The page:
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BPA

EWG has pushed to ban BPA ever since it showed that the chemical leaches from can linings into foods, beverages and infant formula – and ends up in the bodies of 93 percent of Americans.

Wednesday, April 28, 2010

This month Maryland became the 5th state to ban the use of the plastics chemical, bisphenol A (BPA) in children's products, including baby bottles and sippy cups.

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Thursday, April 15, 2010

Maryland has become the fifth state to ban the use of the plastics chemical, bisphenol A (BPA) in children’s products, including baby bottles and sippy cups.

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Tuesday, March 30, 2010

Environmental Protection Agency (EPA) Administrator Lisa P. Jackson’s commitment to protecting people and the environment from harmful chemicals was on display again yesterday as the agency announced plans to scrutinize closely the potential environmental risks of bisphenol-A (BPA).

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Thursday, March 18, 2010

In 2007 we tested canned food for BPA because the can linings contain the chemical, and we suspected it might leach into the food. And, as we all know now, it does.

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Wednesday, March 10, 2010

Way back in 2007 my boss, EWG Vice-President for Research Jane Houlihan, sent me the results of canned food testing for a chemical called Bisphenol A. I hadn't previously paid much attention to this chemical and had no clue that it was in the canned beans my toddler nibbled nightly.

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Thursday, February 25, 2010

Last week the Maryland Senate unanimously voted to ban the toxic plastics chemical bisphenol A (BPA) in baby bottles and sippy cups. The Senate's action, by a vote of 45 to 0, marks the last major hurdle for the BPA ban, sponsored by Senator Brian Frosh (D-Montgomery County).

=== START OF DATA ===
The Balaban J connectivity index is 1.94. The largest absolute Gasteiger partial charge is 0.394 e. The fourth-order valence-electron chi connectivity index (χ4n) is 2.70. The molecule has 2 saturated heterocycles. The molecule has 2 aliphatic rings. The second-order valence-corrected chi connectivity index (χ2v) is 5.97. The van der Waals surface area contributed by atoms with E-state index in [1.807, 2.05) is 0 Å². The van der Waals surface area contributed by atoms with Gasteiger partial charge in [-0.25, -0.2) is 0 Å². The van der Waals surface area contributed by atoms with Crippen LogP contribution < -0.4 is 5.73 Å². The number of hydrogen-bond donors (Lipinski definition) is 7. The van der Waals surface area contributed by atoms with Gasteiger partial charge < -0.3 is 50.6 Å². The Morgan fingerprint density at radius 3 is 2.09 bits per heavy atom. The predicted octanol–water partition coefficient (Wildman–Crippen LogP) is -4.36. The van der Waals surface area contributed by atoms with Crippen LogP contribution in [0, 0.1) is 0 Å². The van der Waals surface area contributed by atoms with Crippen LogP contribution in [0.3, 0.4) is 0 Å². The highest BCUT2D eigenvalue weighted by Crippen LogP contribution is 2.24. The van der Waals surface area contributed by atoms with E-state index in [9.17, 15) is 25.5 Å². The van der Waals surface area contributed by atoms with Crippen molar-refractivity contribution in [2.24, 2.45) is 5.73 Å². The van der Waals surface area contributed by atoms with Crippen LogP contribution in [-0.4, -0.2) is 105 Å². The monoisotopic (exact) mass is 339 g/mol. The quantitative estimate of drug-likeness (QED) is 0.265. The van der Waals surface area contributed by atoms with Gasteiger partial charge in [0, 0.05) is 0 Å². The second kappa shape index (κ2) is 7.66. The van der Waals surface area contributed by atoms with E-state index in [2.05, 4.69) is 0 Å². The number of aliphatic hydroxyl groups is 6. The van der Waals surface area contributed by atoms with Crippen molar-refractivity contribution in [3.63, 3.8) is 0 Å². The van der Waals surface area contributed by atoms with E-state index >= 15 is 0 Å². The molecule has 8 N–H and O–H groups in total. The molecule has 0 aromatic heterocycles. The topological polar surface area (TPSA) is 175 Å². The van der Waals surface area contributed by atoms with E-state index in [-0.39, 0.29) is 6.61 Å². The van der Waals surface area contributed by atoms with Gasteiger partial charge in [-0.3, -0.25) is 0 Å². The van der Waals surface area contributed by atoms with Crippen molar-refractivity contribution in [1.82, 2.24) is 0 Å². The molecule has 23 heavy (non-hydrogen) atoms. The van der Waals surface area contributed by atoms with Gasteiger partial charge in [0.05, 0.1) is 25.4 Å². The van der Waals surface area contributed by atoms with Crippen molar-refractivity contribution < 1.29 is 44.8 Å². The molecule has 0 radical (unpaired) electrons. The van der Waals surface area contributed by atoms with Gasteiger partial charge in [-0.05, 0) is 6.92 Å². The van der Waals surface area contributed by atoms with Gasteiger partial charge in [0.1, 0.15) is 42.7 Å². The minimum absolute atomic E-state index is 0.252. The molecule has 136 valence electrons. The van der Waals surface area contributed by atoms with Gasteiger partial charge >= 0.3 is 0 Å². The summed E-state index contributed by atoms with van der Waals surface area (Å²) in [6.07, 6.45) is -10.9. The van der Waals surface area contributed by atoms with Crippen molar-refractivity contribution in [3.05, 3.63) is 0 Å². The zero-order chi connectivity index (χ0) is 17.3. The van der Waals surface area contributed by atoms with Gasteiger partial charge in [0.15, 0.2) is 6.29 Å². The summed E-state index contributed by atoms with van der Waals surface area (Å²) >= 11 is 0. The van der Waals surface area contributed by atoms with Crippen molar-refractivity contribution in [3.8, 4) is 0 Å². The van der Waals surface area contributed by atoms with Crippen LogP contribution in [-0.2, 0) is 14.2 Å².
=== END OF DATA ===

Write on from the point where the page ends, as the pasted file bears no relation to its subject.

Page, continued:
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Thursday, February 25, 2010

The Maryland Senate today unanimously voted to ban the toxic plastics chemical bisphenol A (BPA) in baby bottles and sippy cups. The Senate’s action, by a vote of 45 to 0, marks the last major hurdle for the BPA ban, sponsored by Senator Brian Frosh (D-Montgomery County).

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News Release
Tuesday, January 26, 2010

Special to Enviroblog by Elizabeth Grossman, who writes about environmental and science issues from Portland, Oregon and is author, most recently of Chasing Molecules.

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Tuesday, January 19, 2010

Since the U.S. Food & Drug Administration expressed "some concern" about BPA last week ('bout time), more and more people are wondering whether they should be concerned about it, how they're exposed, and how to avoid it?

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Friday, January 15, 2010

Today’s decision by the federal Food and Drug Administration (FDA) to reverse its position over the health risks posed by the chemical, bisphenol A (BPA) could be the Waterloo for the ubiquitous estrogen mimicking substance found in the blood and urine of almost every American.

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News Release